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1. What is fragmentation? Explain external and internal fragmentation.

The disadvantage of contiguous memory allocation is fragmentation. There are two types of fragmentation, namely, internal fragmentation and external fragmentation.

Internal fragmentation:

When memory is free internally, that is inside a process but it cannot be used, we call that fragment as internal fragment. For example say a hole of size 18464 bytes is available. Let the size of the process be 18462. If the hole is allocated to this process, then two bytes are left which is not used. These two bytes which cannot be used forms the internal fragmentation. The worst part of it is that the overhead to maintain these two bytes is more than two bytes.

External fragmentation:

All the three dynamic storage allocation methods discussed above suffer external fragmentation. When the total memory space that is got by adding the scattered holes is sufficient to satisfy a request but it is not available contiguously, then this type of fragmentation is called external fragmentation.

External Fragmentation – total memory space exists to satisfy a request, but it is not contiguous. Internal Fragmentation – allocated memory may be slightly larger than requested memory; this size difference is memory internal to a partition, but not being used.


2. What is compaction?

The solution to this kind of external fragmentation is compaction. Compaction is a method by which all free memory that are scattered are placed together in one large memory block. It is to be noted that compaction cannot be done if relocation is done at compile time or assembly time. It is possible only if dynamic relocation is done, that is relocation at execution time.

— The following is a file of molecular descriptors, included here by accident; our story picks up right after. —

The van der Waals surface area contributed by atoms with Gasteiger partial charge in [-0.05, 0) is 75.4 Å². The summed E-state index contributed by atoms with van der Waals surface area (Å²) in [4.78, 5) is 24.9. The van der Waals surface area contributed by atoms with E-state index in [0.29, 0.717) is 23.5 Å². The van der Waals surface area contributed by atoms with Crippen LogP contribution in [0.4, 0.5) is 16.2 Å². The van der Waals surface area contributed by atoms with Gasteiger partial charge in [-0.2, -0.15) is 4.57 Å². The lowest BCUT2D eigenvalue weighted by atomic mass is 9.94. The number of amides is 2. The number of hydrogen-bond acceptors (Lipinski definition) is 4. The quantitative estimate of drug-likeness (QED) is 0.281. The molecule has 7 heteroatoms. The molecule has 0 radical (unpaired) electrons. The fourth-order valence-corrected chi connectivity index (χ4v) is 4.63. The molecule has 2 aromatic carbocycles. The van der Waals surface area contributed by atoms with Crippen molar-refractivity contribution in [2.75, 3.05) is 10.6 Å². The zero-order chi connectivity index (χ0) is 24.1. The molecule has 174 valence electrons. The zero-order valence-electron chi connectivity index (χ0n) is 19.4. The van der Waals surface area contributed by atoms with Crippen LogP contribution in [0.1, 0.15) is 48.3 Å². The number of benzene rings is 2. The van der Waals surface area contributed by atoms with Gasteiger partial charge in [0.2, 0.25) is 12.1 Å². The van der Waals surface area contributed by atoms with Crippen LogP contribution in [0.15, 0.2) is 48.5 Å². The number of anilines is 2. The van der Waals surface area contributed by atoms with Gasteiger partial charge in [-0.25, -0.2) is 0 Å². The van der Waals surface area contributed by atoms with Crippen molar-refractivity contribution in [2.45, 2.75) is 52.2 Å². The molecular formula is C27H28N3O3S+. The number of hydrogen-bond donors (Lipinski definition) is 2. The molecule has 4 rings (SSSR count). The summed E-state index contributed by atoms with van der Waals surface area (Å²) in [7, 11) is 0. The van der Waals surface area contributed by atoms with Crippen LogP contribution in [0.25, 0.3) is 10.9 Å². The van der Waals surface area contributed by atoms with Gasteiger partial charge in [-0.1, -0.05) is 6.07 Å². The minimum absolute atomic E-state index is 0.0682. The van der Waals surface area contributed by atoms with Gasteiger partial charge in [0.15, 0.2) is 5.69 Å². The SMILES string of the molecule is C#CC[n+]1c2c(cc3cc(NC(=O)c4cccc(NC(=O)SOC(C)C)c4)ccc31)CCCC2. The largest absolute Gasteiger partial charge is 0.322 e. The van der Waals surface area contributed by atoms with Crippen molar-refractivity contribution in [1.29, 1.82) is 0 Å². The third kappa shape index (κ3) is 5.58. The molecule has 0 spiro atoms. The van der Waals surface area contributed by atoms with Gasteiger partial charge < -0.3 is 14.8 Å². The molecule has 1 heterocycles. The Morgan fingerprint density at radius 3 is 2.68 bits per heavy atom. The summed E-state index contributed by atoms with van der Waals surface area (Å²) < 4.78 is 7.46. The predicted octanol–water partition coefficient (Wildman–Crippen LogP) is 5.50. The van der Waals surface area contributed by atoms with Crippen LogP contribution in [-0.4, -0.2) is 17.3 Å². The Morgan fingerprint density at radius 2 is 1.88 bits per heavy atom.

One more solution to external fragmentation is to have the logical address space and physical address space to be non-contiguous. Paging and Segmentation are popular non-contiguous allocation methods.

Reduce external fragmentation by compaction

 Shuffle memory contents to place all free memory together in one large block.

 Compaction is possible only if relocation is dynamic, and is done at execution time

 I/O problem

 Latch job in memory while it is involved in I/O.

 Do I/O only into OS buffers.


3. What is Segmentation ?

Segmentation is a memory management scheme that supports in which each job is divided into several segments of different sizes, one for each module that contains pieces that perform related functions. A logical address space is a collection of segments. Each segment has a name and a length. The address specify both the segment name and the offset within the segment.

A program segment contains the program's main function, utility functions, data structures, and so on.
Normally, when a program is compiled, the compiler automatically constructs segments reflecting the input program.

A compiler that compiles C program might create separate segments for the following:

1. The code
2. Global variables
3. The heap, from which memory is allocated
4. The stacks used by each thread
5. The standard C library

Libraries that are linked in during compile time might be assigned separate segments. The loader would take all these segments and assign them segment numbers.

The operating system maintains a segment map table for every process and a list of free memory blocks along with segment numbers, their size and corresponding memory locations in main memory. For each segment, the table stores the starting address of the segment and the length of the segment. A reference to a memory location includes a value that identifies a segment and an offset.


4. What are the advantages and disadvantages of Segmentation ?